Shear Locking

Shear Locking

When using solid elements in FEA (https://www.fea-solutions.co.uk/solid-elements/), they can be found to be unrealistically stiff when evaluating bodies which are subject to bending loads. This results in unrealistic low deflections, and consequently in unrealistic low stresses.

This happens because in Continuum Mechanics, which is the underlying mathematical model used for solid elements, only translational Degrees Of Freedom (DOF) but no rotational DOF are defined at the nodes.

Ideally, a block of material will become curved when it is put under a pure bending load. However, a single first order element (https://www.fea-solutions.co.uk/element-order/) cannot have a curved shape when subject to bending. Its lower surface will experience a compressive stress, whilst the top surface will have tensile stresses. This will introduce an artificial shear stress, which means the strain energy of the element is generating shear, rather than bending, deformation. The element will then become overly stiff or ‘locked’ under this bending load.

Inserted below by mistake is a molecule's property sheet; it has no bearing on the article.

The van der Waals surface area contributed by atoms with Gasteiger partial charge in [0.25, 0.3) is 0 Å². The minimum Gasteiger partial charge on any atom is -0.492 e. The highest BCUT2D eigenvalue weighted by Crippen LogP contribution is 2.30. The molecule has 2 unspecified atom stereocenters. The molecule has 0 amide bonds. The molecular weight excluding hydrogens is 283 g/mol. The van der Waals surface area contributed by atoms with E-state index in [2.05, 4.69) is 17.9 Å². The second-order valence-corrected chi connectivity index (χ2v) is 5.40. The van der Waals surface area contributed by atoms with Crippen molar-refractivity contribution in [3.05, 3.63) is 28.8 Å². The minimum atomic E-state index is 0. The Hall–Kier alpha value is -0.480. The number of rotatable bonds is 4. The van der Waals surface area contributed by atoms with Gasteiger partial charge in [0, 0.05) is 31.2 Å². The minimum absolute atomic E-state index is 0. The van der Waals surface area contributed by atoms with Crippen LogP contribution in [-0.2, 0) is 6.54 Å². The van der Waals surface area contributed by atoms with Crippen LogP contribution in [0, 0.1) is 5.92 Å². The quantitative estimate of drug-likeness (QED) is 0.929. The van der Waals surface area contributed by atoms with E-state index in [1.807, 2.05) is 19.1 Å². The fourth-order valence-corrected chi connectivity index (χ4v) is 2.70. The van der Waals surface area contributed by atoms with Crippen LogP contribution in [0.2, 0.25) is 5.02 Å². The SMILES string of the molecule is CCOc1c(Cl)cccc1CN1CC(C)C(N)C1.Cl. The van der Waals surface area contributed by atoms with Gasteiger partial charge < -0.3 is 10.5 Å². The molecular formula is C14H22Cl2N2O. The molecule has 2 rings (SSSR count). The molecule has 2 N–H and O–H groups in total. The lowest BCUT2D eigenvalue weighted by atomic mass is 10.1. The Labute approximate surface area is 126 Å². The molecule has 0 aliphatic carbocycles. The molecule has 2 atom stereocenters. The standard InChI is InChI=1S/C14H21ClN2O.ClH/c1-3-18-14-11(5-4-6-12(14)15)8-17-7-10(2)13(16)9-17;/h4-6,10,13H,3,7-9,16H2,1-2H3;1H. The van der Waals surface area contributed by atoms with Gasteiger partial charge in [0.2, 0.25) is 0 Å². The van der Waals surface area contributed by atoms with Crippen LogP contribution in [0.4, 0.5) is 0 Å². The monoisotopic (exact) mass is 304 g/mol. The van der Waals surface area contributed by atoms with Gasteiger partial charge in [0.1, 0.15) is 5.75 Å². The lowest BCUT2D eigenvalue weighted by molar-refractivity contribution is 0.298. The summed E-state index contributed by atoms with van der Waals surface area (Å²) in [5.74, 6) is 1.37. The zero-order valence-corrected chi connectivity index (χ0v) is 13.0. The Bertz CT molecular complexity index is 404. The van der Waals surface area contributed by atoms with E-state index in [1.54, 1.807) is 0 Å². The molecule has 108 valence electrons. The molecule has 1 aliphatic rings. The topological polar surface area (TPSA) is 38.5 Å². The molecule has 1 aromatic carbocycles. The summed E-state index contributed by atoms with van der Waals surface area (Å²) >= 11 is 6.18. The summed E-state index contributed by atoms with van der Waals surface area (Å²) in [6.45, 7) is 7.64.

There are ways in which shear locking can be prevented:
– Increasing the number of elements across the wall thickness.
– Using hexagonal elements (or quadrilateral elements in 2D) instead of tetrahedral elements (or triangular elements in 2D).
– Using second order elements.

Using more than one element across the thickness of a body subjected to bending allows the curvature to be modelled more realistically.

Hexagonal elements (or quadrilateral elements in 2D) provide much more realistic results than tetrahedral elements (or triangular elements in 2D) due to the superior element definition they are based on.

Likewise, second order elements have more nodes in a single element than first order elements. This allows them to deform into concave or convex shapes more realistically if they are subjected to bending.

The above methods should be used together to most effectively eliminate any likelihood of shear locking occurring in the FEA.

Poor tetrahedral meshes might result in stresses of just 30% or lower of the realistic value.

Shear locking is an issue relevant only to solid elements. Surface elements (https://www.fea-solutions.co.uk/surface-elements/) and line elements (https://www.fea-solutions.co.uk/line-elements/) are not affected by this issue, because their mathematical models support rotational DOFs.

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